In such extreme conditions, everything comes a step down the Maslow's pyramid, and so does the concept of essential connectivity infrastructure. Not only can one not livestream events, one can't even record them for later use because one's phone is out of juice. Another step down the pyramid: in the town where tens of thousands of people have vanished, people become the elements of the infrastructure themselves. It is they who record and share the evidence and drive out of town with phones and flash drives. It's they, after all, who decide whether to release the information. As a continuation of Russian military efforts to shut down the communication infrastructure, the soldiers targeted its most basic link, the people.

Almost all engineers who kept the city online have gone missing or died. In Mariupol, the last cell tower worked until March 21. Two engineers sustained it with a backup power generator, risking their lives. Volunteers were refiling the generators at other towers and repairing the internet cables.

At least 12 journalists are reported to have been killed in Ukraine in 2022. Mstyslav Chernov, the author of one of the viral shots of Marianna Vyshemrskaya, published a heart-piercing testimony of his time in Mariupol. He emphasises the harmful consequences of the internet shutdown and describes how dangerous it was for them to get the word out.

It seems other journalists left Mariupol early on to hunt better stories, while Chernov and Maloletka specifically drove there on February 23 in anticipation of an important battle. Thus, they were the only non-pro-Russian correspondents left in the siege.

What stands out in Chernov's story is how they were treated as assets by both militaries, akin to fibre optic cables. The Ukrainian military helped them to upload the footage of the maternity ward bombing. “This will change the course of the war,” said their convoy. Then, the Russian military surrounded their shelter, specifically targeting the path to their car. After a day of hiding disguised as doctors, the journalists were taken by the Ukrainian soldiers and asked to leave the city. The military had reasonable fears that if Russians were to capture the reporters, they would torture them into publicly discrediting their own work. Chernov and Maloletka’s reputations appeared to be an important factor in this information war.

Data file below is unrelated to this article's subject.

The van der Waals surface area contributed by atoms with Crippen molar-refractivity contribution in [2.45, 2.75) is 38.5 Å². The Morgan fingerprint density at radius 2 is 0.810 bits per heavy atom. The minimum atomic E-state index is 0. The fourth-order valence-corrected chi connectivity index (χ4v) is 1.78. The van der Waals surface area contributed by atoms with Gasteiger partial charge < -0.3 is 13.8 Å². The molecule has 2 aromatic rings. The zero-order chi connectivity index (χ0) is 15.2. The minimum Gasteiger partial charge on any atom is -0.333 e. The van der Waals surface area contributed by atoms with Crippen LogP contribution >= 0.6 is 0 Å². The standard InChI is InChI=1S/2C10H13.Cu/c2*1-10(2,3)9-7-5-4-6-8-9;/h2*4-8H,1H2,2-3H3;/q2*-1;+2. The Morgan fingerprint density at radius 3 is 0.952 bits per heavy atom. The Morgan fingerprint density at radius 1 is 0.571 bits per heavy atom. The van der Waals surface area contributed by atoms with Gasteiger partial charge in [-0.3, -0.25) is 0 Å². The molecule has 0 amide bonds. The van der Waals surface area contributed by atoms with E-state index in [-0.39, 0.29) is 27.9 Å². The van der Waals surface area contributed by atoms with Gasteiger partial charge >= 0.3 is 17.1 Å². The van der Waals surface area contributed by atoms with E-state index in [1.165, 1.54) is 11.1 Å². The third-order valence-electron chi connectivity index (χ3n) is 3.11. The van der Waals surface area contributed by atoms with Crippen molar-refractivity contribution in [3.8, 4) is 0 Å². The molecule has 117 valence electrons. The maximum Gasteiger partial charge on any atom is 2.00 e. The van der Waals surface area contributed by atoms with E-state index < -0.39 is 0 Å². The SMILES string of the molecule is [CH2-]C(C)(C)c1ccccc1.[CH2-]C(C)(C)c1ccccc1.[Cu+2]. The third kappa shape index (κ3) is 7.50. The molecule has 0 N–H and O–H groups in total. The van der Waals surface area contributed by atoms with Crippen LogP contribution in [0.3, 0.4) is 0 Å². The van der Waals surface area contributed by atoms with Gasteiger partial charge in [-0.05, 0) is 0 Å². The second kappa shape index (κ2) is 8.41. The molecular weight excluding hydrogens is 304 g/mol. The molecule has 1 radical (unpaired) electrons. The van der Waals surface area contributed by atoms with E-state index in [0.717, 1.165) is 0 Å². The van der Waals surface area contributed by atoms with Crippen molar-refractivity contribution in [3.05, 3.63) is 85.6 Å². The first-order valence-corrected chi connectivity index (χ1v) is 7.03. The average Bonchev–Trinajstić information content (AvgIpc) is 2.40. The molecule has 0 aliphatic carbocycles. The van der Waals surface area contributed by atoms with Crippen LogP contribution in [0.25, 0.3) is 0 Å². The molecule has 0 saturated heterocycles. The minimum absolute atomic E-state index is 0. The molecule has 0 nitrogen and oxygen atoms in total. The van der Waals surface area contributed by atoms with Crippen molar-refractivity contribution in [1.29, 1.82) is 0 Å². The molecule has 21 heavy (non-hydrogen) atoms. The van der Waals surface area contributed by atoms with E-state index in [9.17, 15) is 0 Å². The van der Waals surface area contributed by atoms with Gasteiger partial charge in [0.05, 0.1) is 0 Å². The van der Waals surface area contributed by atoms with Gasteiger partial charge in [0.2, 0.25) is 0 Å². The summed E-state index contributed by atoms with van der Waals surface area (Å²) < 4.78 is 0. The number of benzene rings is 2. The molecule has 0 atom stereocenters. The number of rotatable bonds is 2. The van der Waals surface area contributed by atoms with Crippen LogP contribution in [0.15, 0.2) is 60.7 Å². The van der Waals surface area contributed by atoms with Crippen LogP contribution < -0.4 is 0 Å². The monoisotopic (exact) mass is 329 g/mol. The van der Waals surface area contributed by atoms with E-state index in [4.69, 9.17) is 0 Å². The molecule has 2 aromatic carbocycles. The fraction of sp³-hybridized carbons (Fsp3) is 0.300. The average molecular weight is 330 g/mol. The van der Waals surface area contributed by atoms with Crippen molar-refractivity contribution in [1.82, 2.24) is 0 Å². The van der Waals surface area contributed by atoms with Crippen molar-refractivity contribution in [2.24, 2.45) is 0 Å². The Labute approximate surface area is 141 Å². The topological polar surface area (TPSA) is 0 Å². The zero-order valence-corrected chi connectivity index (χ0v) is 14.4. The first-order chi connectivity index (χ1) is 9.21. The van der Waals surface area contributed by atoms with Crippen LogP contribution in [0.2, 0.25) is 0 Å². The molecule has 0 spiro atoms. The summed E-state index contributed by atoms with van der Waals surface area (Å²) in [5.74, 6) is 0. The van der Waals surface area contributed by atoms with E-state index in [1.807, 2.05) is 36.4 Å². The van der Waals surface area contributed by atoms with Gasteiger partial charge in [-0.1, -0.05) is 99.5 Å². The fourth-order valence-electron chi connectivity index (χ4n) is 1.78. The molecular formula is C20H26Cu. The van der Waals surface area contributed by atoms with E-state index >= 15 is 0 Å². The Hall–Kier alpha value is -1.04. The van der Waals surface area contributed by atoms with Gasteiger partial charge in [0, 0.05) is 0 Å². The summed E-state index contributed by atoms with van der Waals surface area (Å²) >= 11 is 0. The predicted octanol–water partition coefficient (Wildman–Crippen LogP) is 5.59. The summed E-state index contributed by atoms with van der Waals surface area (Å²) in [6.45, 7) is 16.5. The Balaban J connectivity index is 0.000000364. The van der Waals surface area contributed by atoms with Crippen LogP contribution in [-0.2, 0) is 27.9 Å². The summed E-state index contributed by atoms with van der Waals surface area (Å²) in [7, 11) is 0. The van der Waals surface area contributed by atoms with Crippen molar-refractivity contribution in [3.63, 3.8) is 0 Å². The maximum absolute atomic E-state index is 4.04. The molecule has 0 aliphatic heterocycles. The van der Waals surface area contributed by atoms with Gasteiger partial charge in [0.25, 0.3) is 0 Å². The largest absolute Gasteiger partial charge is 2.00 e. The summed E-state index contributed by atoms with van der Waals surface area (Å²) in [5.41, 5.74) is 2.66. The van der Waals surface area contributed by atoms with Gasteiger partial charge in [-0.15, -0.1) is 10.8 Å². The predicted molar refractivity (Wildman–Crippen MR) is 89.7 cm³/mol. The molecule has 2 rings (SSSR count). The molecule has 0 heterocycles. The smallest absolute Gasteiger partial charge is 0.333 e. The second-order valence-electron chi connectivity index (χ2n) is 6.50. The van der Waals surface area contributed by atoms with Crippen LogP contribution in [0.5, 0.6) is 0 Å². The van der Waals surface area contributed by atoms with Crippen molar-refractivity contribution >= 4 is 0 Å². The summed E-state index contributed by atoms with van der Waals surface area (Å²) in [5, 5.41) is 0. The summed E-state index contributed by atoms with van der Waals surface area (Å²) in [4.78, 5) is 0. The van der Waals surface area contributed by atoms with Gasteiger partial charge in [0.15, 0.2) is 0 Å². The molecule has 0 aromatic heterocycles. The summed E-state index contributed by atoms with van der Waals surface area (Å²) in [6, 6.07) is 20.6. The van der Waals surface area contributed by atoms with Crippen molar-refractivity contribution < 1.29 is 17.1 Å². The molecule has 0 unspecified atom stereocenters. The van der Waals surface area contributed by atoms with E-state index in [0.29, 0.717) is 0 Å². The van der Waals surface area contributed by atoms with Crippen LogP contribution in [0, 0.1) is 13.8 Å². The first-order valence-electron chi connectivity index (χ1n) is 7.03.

The siege is over, but Mariupol is still under Russian occupation, with 90 percent of buildings destroyed, and little access to electricity, phone, internet, water, or healthcare. It is safe to assume that most of the footage that has been created under the blockade is now lost. For a start, by different estimates, 22,000–50,000 people vanished; presumably, so did their cameras. Since the Russian troops entered the city when the shelling stopped, they could find and destroy whatever remained. Likewise, many evacuees had to delete all the content from their phones when passing through Russian checkpoints. Those who stayed in Mariupol are now subject to online censorship and surveillance, which is even stricter than in Russia.

More witness testimonials of the attack on the maternity ward appeared on the internet, but didn't get much traction. Marianna Vyshemirskaya remains the face of the incident. Once back in her long-occupied hometown in the Donetsk area, she became a popular political blogger and TV show guest. Her mild pro-Russian sympathies are characteristic of that region, but no one can verify if she speaks voluntarily. For example, she gave an interview to the BBC (the coverage of which she later criticised) in the silent presence of a pro-separatist reporter.

In addition to the obvious humanitarian consequences that internet shutdowns in a war zone bring, infrastructural content moderation is a potent and dangerous approach to spreading disinformation, which is exacerbated to unheard-of levels during a siege.

Please visit the project page for more pieces from the Unfreedom Monitor.

 

Start the conversation

Authors, please log in »

Guidelines

  • All comments are reviewed by a moderator. Do not submit your comment more than once or it may be identified as spam.
  • Please treat others with respect. Comments containing hate speech, obscenity, and personal attacks will not be approved.

Receive great stories from around the world directly in your inbox.

Sign up to receive the best of Global Voices!

Submitted addresses will be confirmed by email, and used only to keep you up to date about Global Voices and our mission. See our Privacy Policy for details.

Newsletter powered by Mailchimp (Privacy Policy and Terms).

* = required field
Email Frequency



No thanks, show me the site